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The "new" Abbott (NYSE: ABT ) announced fourth-quarter earnings on Wednesday. This marked the first time that the company reported results after spinning off AbbVie (NYSE: ABBV ) , although 2012 results still include the combined financial numbers. Is Abbott now new and improved -- or just new? Let's find out.
Two business categories showed the most improvement: point-of-care diagnostics and nutritionals. Net sales for point-of-care diagnostics jumped 15.7% in 2012 compared to 2011. However, the $348 million in revenue garnered makes up only a small fraction of Abbott's total sales.
Nutritionals net sales grew 7.7% for all of 2012 and 10.2% for the fourth quarter compared to the same periods in the prior year. With nearly $6.5 billion in revenue, the business segment is probably the most important element to the new Abbott's continued success.
Growth in diluted earnings per share for the full year looked good, with a 23.6% gain for 2012 versus 2011. The company as a whole showed some improvement in total sales, but not enough to get anyone excited. Sales were up by 2.6% for the full year and 4.4% for the quarter as compared to 2011.
What didn't improve
Quarterly earnings look bad at first glance. Abbott reported diluted earnings per share of $0.66, down by 35% from the fourth quarter of 2011. However, the seemingly negative performance stemmed from one-time events, particularly debt reduction of $1.35 billion and $265 million for separation costs. Excluding these and other special items, Abbott's fourth-quarter earnings were actually up by 5.5%.
The company's vascular business unit continued to be a drag on revenue. Vascular sales fell around 8% for the quarter and full year. The primary culprit was U.S. sales, which dropped by 24.6% in the fourth quarter year-on-year and 20.7% for all of 2012.
Established pharmaceuticals also experienced declines. Sales were down 2.4% for fourth quarter and 4.4% for the year. That represents lower revenue of around $235 million compared to 2011.
A no-Humira world
When asked about specifics on Humira in the company's earnings call, Abbott CFO Thomas Freyman side-stepped the question, responding that he now lives "in a no-Humira world." While that is true, Abbott's results did provide some insight into AbbVie's performance.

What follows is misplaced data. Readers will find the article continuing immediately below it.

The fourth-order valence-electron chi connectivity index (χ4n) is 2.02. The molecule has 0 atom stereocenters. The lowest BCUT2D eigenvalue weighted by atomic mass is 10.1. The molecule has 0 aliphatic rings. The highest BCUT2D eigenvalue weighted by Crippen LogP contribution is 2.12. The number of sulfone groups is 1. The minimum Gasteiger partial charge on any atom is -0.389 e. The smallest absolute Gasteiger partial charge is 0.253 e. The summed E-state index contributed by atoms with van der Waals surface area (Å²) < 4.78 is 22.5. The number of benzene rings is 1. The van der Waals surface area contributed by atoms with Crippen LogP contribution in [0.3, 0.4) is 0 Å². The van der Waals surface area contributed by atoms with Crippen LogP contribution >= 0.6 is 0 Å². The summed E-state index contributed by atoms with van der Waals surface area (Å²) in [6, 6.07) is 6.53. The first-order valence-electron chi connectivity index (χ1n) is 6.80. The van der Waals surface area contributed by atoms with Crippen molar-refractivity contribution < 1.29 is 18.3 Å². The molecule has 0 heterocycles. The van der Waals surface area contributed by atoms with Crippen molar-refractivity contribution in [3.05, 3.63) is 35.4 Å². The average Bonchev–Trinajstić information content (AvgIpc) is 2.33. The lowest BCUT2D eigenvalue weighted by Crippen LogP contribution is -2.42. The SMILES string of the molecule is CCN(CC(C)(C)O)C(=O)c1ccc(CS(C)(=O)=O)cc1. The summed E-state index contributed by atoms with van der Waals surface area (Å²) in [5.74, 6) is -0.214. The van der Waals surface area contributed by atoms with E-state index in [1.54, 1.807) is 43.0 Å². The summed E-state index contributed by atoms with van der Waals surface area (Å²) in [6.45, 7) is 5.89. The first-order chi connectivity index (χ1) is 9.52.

Humira sales grew more than 23% in the fourth quarter, with full-year sales growth of 16.8%. Those numbers bode well for AbbVie in the near term, considering that the drug accounts for more than half of its total sales.AbbVie's quarterly conference call is scheduled for Wednesday.
On the other hand, the absence of the strong growth driver that Humira has been over the last few years changes the dynamic for the new Abbott. The company's "no-Humira world" means that more pressure will be on improving performance in its nutritionals and established pharmaceuticals divisions.
Emerging growth drivers
Abbott's management team mentioned the terms "emerging markets" and "emerging economies" more frequently in the earnings conference call than it referred to earnings. That's because emerging markets are critical to the company's growth plans. Abbott projects that half of its sales will come from these markets by 2015. Sales from emerging economies account for a little less than 40% of total sales currently.
Emerging markets are already a bigger factor for Abbott's established pharmaceutical products business, comprising 60% of sales. These areas continue to show strong growth trends.
Emerging economies made up more than 40% of sales for Abbott's largest division: nutritionals. Increasing market share in these countries isn't always a slam dunk. Rival Mead Johnson Nutrition (NYSE: MJN ) reported some problems in China, the largest emerging market, in the second quarter of 2012. The company cited reductions in distributor inventories. Abbott, though, says that it continues to see acceleration of growth in China.
Another important way for Abbott to grow is through the introduction of new products. The company says that it has more than 150 registration approvals and new product launches planned for this year for its established pharmaceuticals business. Abbott's medical device division will roll out several new products in 2013, including launching the Xience Xpedition drug-eluting stent in the U.S. this month and in Japan later this year.
New and improved?
Many of the good things about the old Abbott carry over to the new Abbott. It will keep its record intact of paying dividends for 356 consecutive quarters. Management hinted strongly that the 40-year string of increasing dividends every year will also keep rolling.
Is the new Abbott also an improved Abbott, though? I think that it might be. Without Humira's strong growth as a cushion for weakness in other parts of the business, Abbott will likely be forced to innovate more and pursue new opportunities more aggressively, perhaps including acquisitions. I suspect that the company's management realizes this. The new Abbott is in a different world now -- the "no-Humira world." My view is that it will probably be a better one over the long run.
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